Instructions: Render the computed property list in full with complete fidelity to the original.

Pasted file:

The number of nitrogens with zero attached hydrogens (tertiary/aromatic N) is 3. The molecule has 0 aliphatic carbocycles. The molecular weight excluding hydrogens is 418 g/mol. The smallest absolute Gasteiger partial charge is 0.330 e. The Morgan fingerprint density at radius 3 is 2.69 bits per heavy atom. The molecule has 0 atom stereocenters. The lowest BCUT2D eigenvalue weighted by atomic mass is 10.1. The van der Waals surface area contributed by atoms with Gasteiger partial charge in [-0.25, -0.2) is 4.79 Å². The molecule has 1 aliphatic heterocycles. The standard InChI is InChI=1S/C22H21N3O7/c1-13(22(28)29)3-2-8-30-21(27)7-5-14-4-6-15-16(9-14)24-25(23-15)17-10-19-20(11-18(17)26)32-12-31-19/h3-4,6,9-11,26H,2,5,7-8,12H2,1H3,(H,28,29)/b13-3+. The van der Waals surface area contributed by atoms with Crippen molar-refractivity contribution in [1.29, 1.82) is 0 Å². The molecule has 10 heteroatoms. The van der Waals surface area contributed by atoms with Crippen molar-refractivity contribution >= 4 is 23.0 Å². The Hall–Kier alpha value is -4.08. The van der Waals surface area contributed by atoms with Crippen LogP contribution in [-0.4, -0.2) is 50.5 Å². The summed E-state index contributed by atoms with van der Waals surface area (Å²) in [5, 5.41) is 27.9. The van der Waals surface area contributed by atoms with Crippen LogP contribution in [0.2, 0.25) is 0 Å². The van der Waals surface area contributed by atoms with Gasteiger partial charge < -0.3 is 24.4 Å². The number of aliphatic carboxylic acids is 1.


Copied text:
The number of nitrogens with zero attached hydrogens (tertiary/aromatic N) is 3. The molecule has 0 aliphatic carbocycles. The molecular weight excluding hydrogens is 418 g/mol. The smallest absolute Gasteiger partial charge is 0.330 e. The Morgan fingerprint density at radius 3 is 2.69 bits per heavy atom. The molecule has 0 atom stereocenters. The lowest BCUT2D eigenvalue weighted by atomic mass is 10.1. The van der Waals surface area contributed by atoms with Gasteiger partial charge in [-0.25, -0.2) is 4.79 Å². The molecule has 1 aliphatic heterocycles. The standard InChI is InChI=1S/C22H21N3O7/c1-13(22(28)29)3-2-8-30-21(27)7-5-14-4-6-15-16(9-14)24-25(23-15)17-10-19-20(11-18(17)26)32-12-31-19/h3-4,6,9-11,26H,2,5,7-8,12H2,1H3,(H,28,29)/b13-3+. The van der Waals surface area contributed by atoms with Crippen molar-refractivity contribution in [1.29, 1.82) is 0 Å². The molecule has 10 heteroatoms. The van der Waals surface area contributed by atoms with Crippen molar-refractivity contribution >= 4 is 23.0 Å². The Hall–Kier alpha value is -4.08. The van der Waals surface area contributed by atoms with Crippen LogP contribution in [-0.4, -0.2) is 50.5 Å². The summed E-state index contributed by atoms with van der Waals surface area (Å²) in [5, 5.41) is 27.9. The van der Waals surface area contributed by atoms with Crippen LogP contribution in [0.2, 0.25) is 0 Å². The van der Waals surface area contributed by atoms with Gasteiger partial charge < -0.3 is 24.4 Å². The number of aliphatic carboxylic acids is 1.